Everything that happens to us in life can be viewed from two distinct perspectives: the fact—and the way we view the fact. If you lost your job, then that is a fact. Comes Monday morning, you have nowhere to go, the steady paycheck has stopped, the future is posing lots of questions but offering few answers, and the pressure mounts. So, all of those are facts. But one can also analyze those facts and come up with a wide variety of points of view about them. For example, it’s possible that the person hated his job and a new job could provide hope and better opportunities. It’s also possible that a new job would open avenues for more income, a new community, and several other enrichments.
At times, when significant life events occur such as the arrival of a new baby, the death of a dear one, relocation to a new country, or the loss of a job, they all have one thing in common: the several progressive stages one goes through in experiencing them. A graph that depicted such events would look like an inverted bell curve. Typically, the beginning and ending are at more or less the same level, which proves that the human mind is able to deal with significant life events and shocks and reach emotional equilibrium if given some time.
Once the event happens, the brain struggles to deal with it logically but at the same time vacillates, winding up in an emotional manifestation. Usually, the person is utterly shocked initially, begins to feel totally numb, and then attempts to deny the event. This is followed by fear because of the many possible negative ramifications caused by the situation. Given a little more time, anger, blame, and frustration surface. For instance, if you were terminated from your job, you might develop negative feelings toward your past supervisor and the company. You may feel anxiety, frustration, irritability, embarrassment, and shame. Not that those are warranted, but the body needs to find ways to protect itself.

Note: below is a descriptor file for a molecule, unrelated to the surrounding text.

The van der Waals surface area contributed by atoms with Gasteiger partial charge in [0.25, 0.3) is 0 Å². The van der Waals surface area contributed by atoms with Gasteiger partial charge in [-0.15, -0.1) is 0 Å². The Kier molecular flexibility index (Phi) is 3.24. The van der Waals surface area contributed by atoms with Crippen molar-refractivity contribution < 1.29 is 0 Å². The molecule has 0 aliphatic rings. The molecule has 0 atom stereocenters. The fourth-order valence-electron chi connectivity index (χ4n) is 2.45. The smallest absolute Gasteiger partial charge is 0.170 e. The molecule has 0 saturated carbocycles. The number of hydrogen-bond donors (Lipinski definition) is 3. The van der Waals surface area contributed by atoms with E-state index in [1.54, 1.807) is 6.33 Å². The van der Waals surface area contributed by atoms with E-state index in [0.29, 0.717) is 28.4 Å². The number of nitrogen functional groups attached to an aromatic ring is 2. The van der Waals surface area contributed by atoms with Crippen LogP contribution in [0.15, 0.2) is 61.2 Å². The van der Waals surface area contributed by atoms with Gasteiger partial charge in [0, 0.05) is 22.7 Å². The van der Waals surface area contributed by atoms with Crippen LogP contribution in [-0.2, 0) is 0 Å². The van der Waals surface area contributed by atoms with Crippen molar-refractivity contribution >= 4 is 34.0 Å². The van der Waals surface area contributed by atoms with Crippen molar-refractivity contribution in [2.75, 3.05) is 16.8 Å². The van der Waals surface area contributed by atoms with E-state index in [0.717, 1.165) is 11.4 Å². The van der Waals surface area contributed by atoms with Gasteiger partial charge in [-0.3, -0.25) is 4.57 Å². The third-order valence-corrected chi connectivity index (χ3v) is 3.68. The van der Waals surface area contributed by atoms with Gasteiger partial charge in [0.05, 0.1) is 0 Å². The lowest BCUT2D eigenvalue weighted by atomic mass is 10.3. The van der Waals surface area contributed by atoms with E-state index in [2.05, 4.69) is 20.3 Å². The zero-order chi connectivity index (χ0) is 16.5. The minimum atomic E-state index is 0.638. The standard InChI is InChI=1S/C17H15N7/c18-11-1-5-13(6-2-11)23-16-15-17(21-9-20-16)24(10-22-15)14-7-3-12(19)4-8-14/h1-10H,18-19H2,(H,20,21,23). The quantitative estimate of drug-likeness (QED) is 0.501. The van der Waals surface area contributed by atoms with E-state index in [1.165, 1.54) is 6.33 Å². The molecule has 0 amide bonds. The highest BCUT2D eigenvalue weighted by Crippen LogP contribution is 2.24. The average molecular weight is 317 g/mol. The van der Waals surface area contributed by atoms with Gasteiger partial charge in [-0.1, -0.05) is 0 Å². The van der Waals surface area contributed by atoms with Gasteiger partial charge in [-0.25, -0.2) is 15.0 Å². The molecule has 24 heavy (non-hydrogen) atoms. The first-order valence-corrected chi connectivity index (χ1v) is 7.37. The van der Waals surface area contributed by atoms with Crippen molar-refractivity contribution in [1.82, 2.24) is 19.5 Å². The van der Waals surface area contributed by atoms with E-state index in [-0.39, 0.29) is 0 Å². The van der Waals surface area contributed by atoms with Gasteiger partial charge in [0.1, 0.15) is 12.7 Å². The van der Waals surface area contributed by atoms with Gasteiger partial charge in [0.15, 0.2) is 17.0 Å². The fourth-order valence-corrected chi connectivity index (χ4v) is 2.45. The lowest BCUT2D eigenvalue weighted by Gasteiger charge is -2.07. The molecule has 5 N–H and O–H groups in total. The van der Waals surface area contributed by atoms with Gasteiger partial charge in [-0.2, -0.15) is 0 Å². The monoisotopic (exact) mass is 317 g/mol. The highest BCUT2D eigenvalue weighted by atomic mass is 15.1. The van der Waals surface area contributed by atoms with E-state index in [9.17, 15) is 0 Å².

At this point some people begin feeling overwhelmed, experience lack of energy, and exhibit hypersensitivity. Life may seem chaotic and unbearable. Some may fall into depression and become unable to see the future. After this phase, some people feel the need to reach out to others. They feel the need to be heard and understood as they struggle to find meaning in what happened.
Given a little more time, the brain attempts to forget the bad and remember only the good. By accepting the facts of the past, the brain starts replacing the strong negative feelings with better memories. Hope begins to emerge. And a rush of energy may take over. Anxiety may still be there, but now it’s a bit different. It’s a positive kind of anxiety. And it leads to enthusiasm and a new beginning. At this point, the person may feel empowered and more secure; the original high level of self-esteem returns; and life has meaning again.
Does this remind you of something? Please comment.
by Alex Freund